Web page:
Credit Karma Grew with Focus
One of the most complicated aspects of your life is that of credit. If you have bad credit then you can experience potential job problems and higher borrowing expenses and lost opportunities. You don’t mess with credit. It can make your life a living hell.
Kenneth Lin, saw an opportunity in this sector to help make this process easier and he did. That simple vision would help with Credit Karma growth later one. He was always looking at different business opportunities on the side and realized that credit was a critical component of American life. But the space could be somewhat shady. How many people love to go to Experian, TransUnion, or other companies to keep up with their credit reports?
Not a lot of people.
That’s why he came up with the mission driven firm that he would call CreditKarma.
The Birth of CreditKarma
It was a simple problem that would matter more over the coming years. CreditKarma would rise up and bring about a more friendly alternative for credit issues. Credit is a massive opportunity. You’re sold credit cards from when you’re young. People are exposed to the use of credit cards from friends, family, and acquaintances. It’s an addictive means of paying for expenses can wreak massive havoc.
The idea seems so obvious in hindsight.
Give people more knowledge about credit, and help them find services that meet their needs.
It makes sense in an era where more families need to work harder and hustle to meet expenses. CreditKarma can help to alleviate burdens by simplifying the credit process and saving money over long term. The business is based around information, accessibility, and partnerships.
How CreditKarma Works
The idea was to create a product where users would sign up to Credit Karma keep tabs on your credit score without any additional costs. That’s a simple but powerful hook. From there, Credit Karma could lead you on a credit journey. The site could help you understand your information and work with financial partners to help you get the financial services you need.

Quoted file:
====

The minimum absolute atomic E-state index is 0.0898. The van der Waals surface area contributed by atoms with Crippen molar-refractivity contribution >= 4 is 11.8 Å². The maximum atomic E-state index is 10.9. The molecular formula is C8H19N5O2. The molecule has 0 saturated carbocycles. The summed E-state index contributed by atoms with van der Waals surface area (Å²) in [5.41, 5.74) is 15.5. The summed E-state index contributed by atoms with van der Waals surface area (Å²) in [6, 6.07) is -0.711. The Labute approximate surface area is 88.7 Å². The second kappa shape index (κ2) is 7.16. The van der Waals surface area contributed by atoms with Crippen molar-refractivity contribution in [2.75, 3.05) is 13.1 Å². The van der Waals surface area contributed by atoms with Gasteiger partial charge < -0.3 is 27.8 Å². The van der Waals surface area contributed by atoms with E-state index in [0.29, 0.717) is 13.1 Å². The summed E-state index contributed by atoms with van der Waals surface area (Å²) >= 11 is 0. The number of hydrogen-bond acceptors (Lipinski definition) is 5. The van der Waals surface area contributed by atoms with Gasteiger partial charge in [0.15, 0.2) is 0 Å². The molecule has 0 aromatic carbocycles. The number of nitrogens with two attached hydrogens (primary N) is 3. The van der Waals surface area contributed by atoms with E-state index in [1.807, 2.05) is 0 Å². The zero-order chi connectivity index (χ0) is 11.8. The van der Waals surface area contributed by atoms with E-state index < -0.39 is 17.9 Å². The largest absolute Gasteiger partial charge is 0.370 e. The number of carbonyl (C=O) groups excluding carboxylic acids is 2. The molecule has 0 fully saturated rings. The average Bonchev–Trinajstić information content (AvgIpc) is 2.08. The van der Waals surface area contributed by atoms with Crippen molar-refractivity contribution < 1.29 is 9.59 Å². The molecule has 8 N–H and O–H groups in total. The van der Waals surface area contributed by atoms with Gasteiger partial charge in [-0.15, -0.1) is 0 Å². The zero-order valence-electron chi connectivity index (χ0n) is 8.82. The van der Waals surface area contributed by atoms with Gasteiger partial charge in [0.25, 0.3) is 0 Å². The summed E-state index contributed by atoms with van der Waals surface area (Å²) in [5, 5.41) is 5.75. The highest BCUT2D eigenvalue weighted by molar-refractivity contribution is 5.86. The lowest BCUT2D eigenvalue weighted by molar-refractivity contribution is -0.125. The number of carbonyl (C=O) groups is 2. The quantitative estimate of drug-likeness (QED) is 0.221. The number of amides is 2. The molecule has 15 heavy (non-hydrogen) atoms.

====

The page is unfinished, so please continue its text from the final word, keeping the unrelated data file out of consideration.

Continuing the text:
Inc magazine notes that “based on your credit history, the company generates targeted offers for financial services including credit cards, student loans, and auto loans. If you opt in to one of those offers, Credit Karma gets paid by a referral fee by the bank or lender–a new credit card customer, for example, could be worth as much as $700. In 2015, the company made around $350 million.”
Who new financial services could be so profitable (/s) ?
Anyway, the value of Credit Karma wasn’t just about the scores but also about regular monitoring, insights, and advice on ways to become a better credit utilizer. Indeed, the firm would focus on that for a while before shifting to aspects of your financial journey. The firm would grow by acquiring other firms such as Claimdog, Approved, Noddle, Snowball, and Haven Money. Led by Lin, the company would expand into all aspects of debt from credit cards to mortgage refinancing suggestions to their free tax service.
They started in one area, hit it hard and then became a part of your life in other financial ways.
Credit Karma knows enough about you that it won’t spam you but will tailor relevant information.
Credit Karma Kept It Lean
The firm knew who it was helping and how it would help and didn’t need discovery capital. It was able to execute on the vision from day one. The brand shows that there’s significant value in simplification and focus on problem that matters to many different people. Credit Karma gradually built up value, attracted capital, talent, etc and didn’t flame out over the years.
The brand found out where it mattered and sustained through the lean times.
Applications such as Lightbox, Easy Apply, and other services are just some of the ways they’ve been able to focus and create something that relates to a better user experience.
When you’re getting comments like this, you know you’re doing something right.
It’s amazing how TurboTax gaslighted me for 4+ years into thinking taxes were incredibly complicated without their assistance – and pricetag. I just filed with CreditKarma and not only was it just as easy+accurate, I also didn’t have to shell out $130 for the service.
— Allen Park (@allenhpark) February 24, 2020
Does Credit Karma have some potential risks from an acquisition standpoint to Intuit? It doesn’t seem to think so as it will fork over quite a bit of value to bring the firm under its umbrella. But isn’t changes to the GLBA Privacy and Safeguards Rules something to be worried about if you’re a manager at Intuit?
It looks like it is a miniscule issue at present as the firm is prioritizing the customer acquisition value that CK brings to the table. The company has a lot going for it and it will be intriguing to see how they grow and develop over time.